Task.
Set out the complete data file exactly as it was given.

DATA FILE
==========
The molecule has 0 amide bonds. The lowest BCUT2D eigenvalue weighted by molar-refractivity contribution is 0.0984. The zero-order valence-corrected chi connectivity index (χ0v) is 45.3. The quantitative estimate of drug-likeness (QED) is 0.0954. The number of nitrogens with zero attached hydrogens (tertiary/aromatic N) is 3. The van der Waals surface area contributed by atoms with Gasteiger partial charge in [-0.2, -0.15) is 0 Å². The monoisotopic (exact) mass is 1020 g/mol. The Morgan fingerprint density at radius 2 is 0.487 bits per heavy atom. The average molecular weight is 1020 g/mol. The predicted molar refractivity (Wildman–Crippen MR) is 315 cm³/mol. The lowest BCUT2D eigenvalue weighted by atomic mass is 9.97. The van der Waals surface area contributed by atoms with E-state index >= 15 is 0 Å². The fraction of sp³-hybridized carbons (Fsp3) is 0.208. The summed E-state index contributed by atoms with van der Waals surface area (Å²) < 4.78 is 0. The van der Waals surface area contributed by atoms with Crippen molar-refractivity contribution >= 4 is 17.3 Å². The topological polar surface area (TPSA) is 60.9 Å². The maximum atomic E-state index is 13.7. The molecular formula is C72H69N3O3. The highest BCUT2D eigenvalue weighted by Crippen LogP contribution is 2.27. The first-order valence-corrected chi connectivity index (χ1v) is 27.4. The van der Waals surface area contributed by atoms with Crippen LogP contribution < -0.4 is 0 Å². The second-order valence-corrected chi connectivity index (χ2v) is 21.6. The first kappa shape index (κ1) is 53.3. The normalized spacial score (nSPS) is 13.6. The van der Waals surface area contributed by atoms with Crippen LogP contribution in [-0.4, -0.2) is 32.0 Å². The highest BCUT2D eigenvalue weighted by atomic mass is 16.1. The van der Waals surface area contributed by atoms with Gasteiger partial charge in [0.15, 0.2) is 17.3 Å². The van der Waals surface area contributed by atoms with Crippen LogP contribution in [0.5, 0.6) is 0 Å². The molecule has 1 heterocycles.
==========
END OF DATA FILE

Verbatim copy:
The molecule has 0 amide bonds. The lowest BCUT2D eigenvalue weighted by molar-refractivity contribution is 0.0984. The zero-order valence-corrected chi connectivity index (χ0v) is 45.3. The quantitative estimate of drug-likeness (QED) is 0.0954. The number of nitrogens with zero attached hydrogens (tertiary/aromatic N) is 3. The van der Waals surface area contributed by atoms with Gasteiger partial charge in [-0.2, -0.15) is 0 Å². The monoisotopic (exact) mass is 1020 g/mol. The Morgan fingerprint density at radius 2 is 0.487 bits per heavy atom. The average molecular weight is 1020 g/mol. The predicted molar refractivity (Wildman–Crippen MR) is 315 cm³/mol. The lowest BCUT2D eigenvalue weighted by atomic mass is 9.97. The van der Waals surface area contributed by atoms with E-state index >= 15 is 0 Å². The fraction of sp³-hybridized carbons (Fsp3) is 0.208. The summed E-state index contributed by atoms with van der Waals surface area (Å²) < 4.78 is 0. The van der Waals surface area contributed by atoms with Crippen molar-refractivity contribution >= 4 is 17.3 Å². The topological polar surface area (TPSA) is 60.9 Å². The maximum atomic E-state index is 13.7. The molecular formula is C72H69N3O3. The highest BCUT2D eigenvalue weighted by Crippen LogP contribution is 2.27. The first-order valence-corrected chi connectivity index (χ1v) is 27.4. The van der Waals surface area contributed by atoms with Crippen LogP contribution < -0.4 is 0 Å². The second-order valence-corrected chi connectivity index (χ2v) is 21.6. The first kappa shape index (κ1) is 53.3. The normalized spacial score (nSPS) is 13.6. The van der Waals surface area contributed by atoms with Crippen LogP contribution in [-0.4, -0.2) is 32.0 Å². The highest BCUT2D eigenvalue weighted by atomic mass is 16.1. The van der Waals surface area contributed by atoms with Gasteiger partial charge in [0.15, 0.2) is 17.3 Å². The van der Waals surface area contributed by atoms with Crippen LogP contribution in [0.5, 0.6) is 0 Å². The molecule has 1 heterocycles.